Chemical Weapons Destruction Site at Shchuch’ye Completed
Senator Dick Lugar places an 85 mm chemical shell into a briefcase to demonstrate the proliferation risk during a visit to the chemical weapons depository at Shchuch'ye, Russia in 2007. (DTRA photo)
Among the numerous tributes and success stories associated with the Nunn-Lugar Cooperative Threat Reduction Program is the construction of the Chemical Weapons Destruction Facility in Shchuch'ye, Russia, located 1,000 miles southeast of Moscow, which opened on May 29, 2009.
The facility is expected to eliminate approximately 2 million chemical weapons containing VX nerve agent and other chemical weapons that had been stored since the Soviet era.
The site at Shchuch'ye is considered one of the most dangerous chemical weapons arsenals in the world. Both the lethality of the weapons – about 5,460 metric tons of Russia’s nerve agent stockpile – and the absence of security at the site posed an enormous proliferation threat.
The final completion of the project was difficult. Although design and site preparation began in 2001, the project met with contractual problems, delays and cost overruns over the course of a decade. The United States provided $1 billion for the facility. In addition, Russia, Canada, the Czech Republic, the European Union, Italy, Norway, Switzerland, and the United Kingdom supported the project.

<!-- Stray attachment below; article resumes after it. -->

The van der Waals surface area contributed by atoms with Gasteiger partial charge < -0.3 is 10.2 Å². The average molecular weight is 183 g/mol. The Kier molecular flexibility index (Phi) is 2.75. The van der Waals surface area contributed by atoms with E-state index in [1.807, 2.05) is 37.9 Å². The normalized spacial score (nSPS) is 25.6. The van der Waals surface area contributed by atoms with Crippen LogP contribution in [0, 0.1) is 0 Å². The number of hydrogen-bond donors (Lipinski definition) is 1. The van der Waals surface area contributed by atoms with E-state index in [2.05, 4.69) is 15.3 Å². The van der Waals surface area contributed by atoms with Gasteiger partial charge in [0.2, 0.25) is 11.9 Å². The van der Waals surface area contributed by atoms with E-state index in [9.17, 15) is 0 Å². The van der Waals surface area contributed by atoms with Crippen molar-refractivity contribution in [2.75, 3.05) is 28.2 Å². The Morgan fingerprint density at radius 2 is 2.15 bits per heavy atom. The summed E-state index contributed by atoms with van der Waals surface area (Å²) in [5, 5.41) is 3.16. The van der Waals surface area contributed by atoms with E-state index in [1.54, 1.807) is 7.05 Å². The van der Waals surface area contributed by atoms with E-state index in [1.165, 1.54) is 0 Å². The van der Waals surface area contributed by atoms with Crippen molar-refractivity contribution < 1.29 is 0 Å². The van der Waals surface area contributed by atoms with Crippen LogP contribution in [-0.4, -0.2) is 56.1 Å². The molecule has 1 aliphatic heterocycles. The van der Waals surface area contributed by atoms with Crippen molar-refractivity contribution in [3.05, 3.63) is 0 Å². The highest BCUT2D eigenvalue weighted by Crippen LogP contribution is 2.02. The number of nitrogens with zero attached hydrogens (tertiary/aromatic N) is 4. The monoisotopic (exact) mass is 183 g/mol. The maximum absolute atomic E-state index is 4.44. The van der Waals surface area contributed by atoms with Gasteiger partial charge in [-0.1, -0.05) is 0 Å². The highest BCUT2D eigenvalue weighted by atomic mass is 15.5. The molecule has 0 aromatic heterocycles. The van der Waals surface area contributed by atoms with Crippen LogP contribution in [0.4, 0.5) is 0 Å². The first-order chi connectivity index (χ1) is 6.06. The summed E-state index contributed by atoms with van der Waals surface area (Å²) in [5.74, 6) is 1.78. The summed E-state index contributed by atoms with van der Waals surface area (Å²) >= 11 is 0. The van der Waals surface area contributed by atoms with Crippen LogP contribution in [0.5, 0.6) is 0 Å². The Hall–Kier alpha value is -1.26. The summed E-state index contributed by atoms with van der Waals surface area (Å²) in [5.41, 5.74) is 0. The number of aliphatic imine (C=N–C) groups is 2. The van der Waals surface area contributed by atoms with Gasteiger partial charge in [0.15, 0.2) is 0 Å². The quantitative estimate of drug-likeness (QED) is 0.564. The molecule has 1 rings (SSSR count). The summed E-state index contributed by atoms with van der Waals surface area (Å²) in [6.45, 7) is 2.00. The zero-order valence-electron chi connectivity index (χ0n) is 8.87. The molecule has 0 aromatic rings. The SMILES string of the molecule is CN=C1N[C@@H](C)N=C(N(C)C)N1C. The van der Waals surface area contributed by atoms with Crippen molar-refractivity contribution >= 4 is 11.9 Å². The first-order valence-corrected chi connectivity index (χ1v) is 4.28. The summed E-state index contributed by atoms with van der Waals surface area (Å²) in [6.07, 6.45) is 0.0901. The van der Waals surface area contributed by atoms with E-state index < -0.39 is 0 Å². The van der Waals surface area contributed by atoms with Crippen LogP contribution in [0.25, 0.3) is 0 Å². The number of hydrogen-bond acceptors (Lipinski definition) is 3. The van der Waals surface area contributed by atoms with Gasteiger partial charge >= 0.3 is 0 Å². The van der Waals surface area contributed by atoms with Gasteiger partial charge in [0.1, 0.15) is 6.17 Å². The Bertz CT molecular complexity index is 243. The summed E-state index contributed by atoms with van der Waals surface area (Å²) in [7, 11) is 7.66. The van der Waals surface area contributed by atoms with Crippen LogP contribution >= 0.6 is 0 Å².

A two-stage destruction process is used to convert lethal chemical agent into a significantly less toxic substance that is stored in special bunkers at the site. The bunker facility is designed specifically to reduce risks of environmental contamination and exposure to the workers and the public.
At the facility’s opening ceremony, Senator Dick Lugar said: "Our own national security is bolstered by a vigorous international campaign to contain and eliminate all chemical weapons stockpiles. Global terrorists remain on the prowl, looking for new targets and, no doubt, new weapons. Destroying the huge cache of weapons at Shchuch’ye will make Americans safer."